Cloud computing supplies flexible applications, web services, or IT infrastructure as a service, through the Internet, utilizing a utility pricing model. Cloud computing gives the chance to businesses to immediately level their technology requirements in order to meet new demands. We are talking about a cost-effective method to technology as businesses are not required to make usage forecasts, upfront capital investments, or over-purchase hardware and software to meet the increased demand of peak periods.

With the proper approach, cloud computing is feasible for any size organization. The industry has witnessed the highest uptake from startups and technical knowledge developers, but, enterprisers are beginning to use cloud computing. Such examples include pharmaceutical companies utilizing the Cloud to conduct drug research analysis and online retailers adopting a new strategy for peaks in seasonal online traffic.
As you advance into any new technology, it is vital to be fully aware of the advantages or use cases it offers. It is very important to cautiously plan the implementation of cloud technology to guarantee maximum ROI.

Steps to Implement Cloud

1. Plan and Be Realistic

The first major step when implementing a cloud solution is to determine clear and rational goals. Plan with patience, as there is no reason to do too much too soon. Also, it is recommended to seek advice from key internal stakeholders prior of any cloud implementation, including legal advisors and security insurers for full protection in case of a data breach. Other internal stakeholders, for instance those who sign off on technology purchases must also be discussed with.

2. Recognize the Problem

Once the objectives have been pointed out, take inventory of your applications and decide on which ones to be moved first. Next, find the in-house expertise at hand to sustain the migration. A meticulous evaluation of the applications to be transferred to the Cloud is essential before any kind of investment is made. Reflect on the application which are appropriate for the Cloud and why.
One method is to establish where you currently have the most IT issues and where you expect to gain the most advantages from the Cloud. Another method is to migrate less ‘risky’ applications, those that are not vital to the business or client facing first. It is a good idea to begin testing the Cloud with a low risk application that has to be refreshed. This testing will give you and your team enough time to find out more about working with the Cloud.

Implementing cloud is not necessarily a sophisticated project. The complexity or simplicity will be determined by the initial planning before the start of the project, the selected cloud provider’s method to migrate and setup, as well as the type of application to be migrated.

3. Select the Right Partner

Selecting the proper cloud partner is another major component for a successful and long-term partnership, so make sure that your Cloud provider will support you. They should be interested in your success and support you in your achievements and challenges.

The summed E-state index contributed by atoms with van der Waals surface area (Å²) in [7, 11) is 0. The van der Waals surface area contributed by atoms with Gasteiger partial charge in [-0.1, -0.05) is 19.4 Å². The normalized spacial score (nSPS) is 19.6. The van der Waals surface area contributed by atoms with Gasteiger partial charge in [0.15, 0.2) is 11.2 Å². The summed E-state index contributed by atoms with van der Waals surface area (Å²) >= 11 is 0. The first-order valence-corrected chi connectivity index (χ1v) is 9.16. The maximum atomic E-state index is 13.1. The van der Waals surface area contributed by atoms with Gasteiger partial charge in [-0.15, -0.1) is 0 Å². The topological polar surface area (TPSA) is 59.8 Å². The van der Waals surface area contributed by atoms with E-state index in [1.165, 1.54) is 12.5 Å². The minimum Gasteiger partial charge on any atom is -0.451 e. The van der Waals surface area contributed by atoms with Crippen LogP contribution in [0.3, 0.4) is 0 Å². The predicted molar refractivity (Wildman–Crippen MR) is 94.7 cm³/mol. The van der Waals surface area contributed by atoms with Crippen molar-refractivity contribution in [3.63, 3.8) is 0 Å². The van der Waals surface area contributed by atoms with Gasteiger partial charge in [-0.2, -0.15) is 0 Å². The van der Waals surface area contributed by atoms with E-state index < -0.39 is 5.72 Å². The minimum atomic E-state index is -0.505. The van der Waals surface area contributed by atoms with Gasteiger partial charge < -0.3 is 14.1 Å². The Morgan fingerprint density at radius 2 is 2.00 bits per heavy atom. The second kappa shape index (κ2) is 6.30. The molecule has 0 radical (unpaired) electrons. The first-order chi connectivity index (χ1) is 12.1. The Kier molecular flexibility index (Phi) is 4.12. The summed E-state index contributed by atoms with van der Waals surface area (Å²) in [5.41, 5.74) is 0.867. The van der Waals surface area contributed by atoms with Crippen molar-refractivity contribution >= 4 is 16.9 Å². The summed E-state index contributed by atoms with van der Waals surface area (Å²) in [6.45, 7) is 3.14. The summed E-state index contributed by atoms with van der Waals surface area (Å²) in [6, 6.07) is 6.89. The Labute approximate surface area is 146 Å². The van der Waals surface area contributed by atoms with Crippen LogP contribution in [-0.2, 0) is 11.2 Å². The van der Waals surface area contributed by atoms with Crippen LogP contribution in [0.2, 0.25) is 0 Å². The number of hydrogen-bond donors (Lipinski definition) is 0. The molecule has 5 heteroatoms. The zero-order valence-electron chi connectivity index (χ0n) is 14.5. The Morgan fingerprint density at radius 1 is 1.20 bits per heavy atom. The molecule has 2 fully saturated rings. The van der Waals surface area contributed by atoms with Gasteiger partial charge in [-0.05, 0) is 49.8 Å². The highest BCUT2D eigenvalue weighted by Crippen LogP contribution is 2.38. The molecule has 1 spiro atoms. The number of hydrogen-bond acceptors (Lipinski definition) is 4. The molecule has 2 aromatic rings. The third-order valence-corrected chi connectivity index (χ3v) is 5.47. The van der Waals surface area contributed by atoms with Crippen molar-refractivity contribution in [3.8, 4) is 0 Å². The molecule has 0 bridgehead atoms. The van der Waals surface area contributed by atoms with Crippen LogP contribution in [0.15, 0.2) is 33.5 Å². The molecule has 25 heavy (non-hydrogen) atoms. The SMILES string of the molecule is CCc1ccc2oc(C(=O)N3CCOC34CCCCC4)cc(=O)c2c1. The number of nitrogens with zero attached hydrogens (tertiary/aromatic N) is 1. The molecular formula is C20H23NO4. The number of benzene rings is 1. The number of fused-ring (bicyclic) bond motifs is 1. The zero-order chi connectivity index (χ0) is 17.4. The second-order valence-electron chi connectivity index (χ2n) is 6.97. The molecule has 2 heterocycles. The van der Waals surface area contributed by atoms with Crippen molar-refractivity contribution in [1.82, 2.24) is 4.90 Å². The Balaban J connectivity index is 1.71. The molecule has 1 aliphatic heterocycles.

The main questions to ask a potential cloud provider throughout the selection process include:

  • Since when is the company offering cloud services?
  • Is the company making profits? If does, since when is the company profitable?
  • Is there a 24/7 technical support available? Are there any hidden costs associated with the provided support? What exactly includes the technical support? What is the number of support techs on the support team?
  • Is the provided Cloud service reliable and secure? What compliance and controls the service implies?
  • What technologies are used by the company’s service support?
  • Are you required to sign up a long-term contract for the service? Does the sign-up process involve any setup costs?
  • Are there any discounts for large volume usage? If, so, which are those volume levels?
  • Is it required a minimum monthly spend?
  • Does the service have a free trial period?
  • Is mobile access enabled with the service?

4. Implement “The Cloud”

After you have chosen your cloud provider and determined which applications to migrate first, it is time to start the implementation process. Email is generally an excellent place to start with as it is among the simplest IT applications to migrate. You can try your email in the Cloud in a phased method beginning with a couple of users to pilot the program. The Cloud is easy to try before you purchase as the purchasing process is effortless and there are no long-term commitments.
After the pilot program, reevaluate the way the Cloud is responding for the needs of your business. If everyone is pleased with the performance and cost-effectiveness, you can work with your cloud worker and start a larger deployment.

Don’t forget to assess your needs over time to identify where you can gain further benefits from the Cloud. As the Cloud is anything but a static technology, it will keep evolving and changing. As cloud provider-vendor relationships are flexible, you can move to superior technologies without any penalty.
Keep in mind, the Cloud is an addition to your current IT investment. It is a solution that can be implemented over time with thorough consideration and planning. Every single cloud implementation needs to be based on your company’s particular IT needs.

5. The Time is Now

The synchronization is perfect, as it is the best time to start experimenting with Cloud Computing. In the current economical situation, businesses have an increased need to obtain value for their money and this is one of the main advantages of cloud computing. It allows companies to equal costs directly to revenues to level up and down very rapidly. Your Cloud experimenting will position your business in the best possible place not just to survive, but to grow as soon as the recession ends.